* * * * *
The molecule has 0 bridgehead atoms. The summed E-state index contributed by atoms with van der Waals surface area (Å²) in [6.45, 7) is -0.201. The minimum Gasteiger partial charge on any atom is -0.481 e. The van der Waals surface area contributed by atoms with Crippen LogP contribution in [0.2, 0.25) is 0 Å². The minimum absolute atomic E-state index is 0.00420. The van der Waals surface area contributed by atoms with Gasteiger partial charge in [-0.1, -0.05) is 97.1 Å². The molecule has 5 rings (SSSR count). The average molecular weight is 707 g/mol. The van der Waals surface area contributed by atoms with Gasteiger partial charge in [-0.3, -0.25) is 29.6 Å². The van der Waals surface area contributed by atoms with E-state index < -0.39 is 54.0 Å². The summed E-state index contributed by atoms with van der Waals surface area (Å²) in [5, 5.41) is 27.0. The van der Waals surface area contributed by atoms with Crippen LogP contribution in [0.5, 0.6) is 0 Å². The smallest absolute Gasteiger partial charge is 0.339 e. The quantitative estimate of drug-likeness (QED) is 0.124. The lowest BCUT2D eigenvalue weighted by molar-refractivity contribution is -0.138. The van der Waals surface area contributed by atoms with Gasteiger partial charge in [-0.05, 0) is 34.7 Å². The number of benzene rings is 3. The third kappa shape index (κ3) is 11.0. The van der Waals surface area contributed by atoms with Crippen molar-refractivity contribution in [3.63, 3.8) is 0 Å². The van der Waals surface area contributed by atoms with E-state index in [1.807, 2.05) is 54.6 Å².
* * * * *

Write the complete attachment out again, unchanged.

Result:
The molecule has 0 bridgehead atoms. The summed E-state index contributed by atoms with van der Waals surface area (Å²) in [6.45, 7) is -0.201. The minimum Gasteiger partial charge on any atom is -0.481 e. The van der Waals surface area contributed by atoms with Crippen LogP contribution in [0.2, 0.25) is 0 Å². The minimum absolute atomic E-state index is 0.00420. The van der Waals surface area contributed by atoms with Gasteiger partial charge in [-0.1, -0.05) is 97.1 Å². The molecule has 5 rings (SSSR count). The average molecular weight is 707 g/mol. The van der Waals surface area contributed by atoms with Gasteiger partial charge in [-0.3, -0.25) is 29.6 Å². The van der Waals surface area contributed by atoms with E-state index < -0.39 is 54.0 Å². The summed E-state index contributed by atoms with van der Waals surface area (Å²) in [5, 5.41) is 27.0. The van der Waals surface area contributed by atoms with Crippen LogP contribution in [0.5, 0.6) is 0 Å². The smallest absolute Gasteiger partial charge is 0.339 e. The quantitative estimate of drug-likeness (QED) is 0.124. The lowest BCUT2D eigenvalue weighted by molar-refractivity contribution is -0.138. The van der Waals surface area contributed by atoms with Gasteiger partial charge in [-0.05, 0) is 34.7 Å². The number of benzene rings is 3. The third kappa shape index (κ3) is 11.0. The van der Waals surface area contributed by atoms with Crippen molar-refractivity contribution in [3.63, 3.8) is 0 Å². The van der Waals surface area contributed by atoms with E-state index in [1.807, 2.05) is 54.6 Å².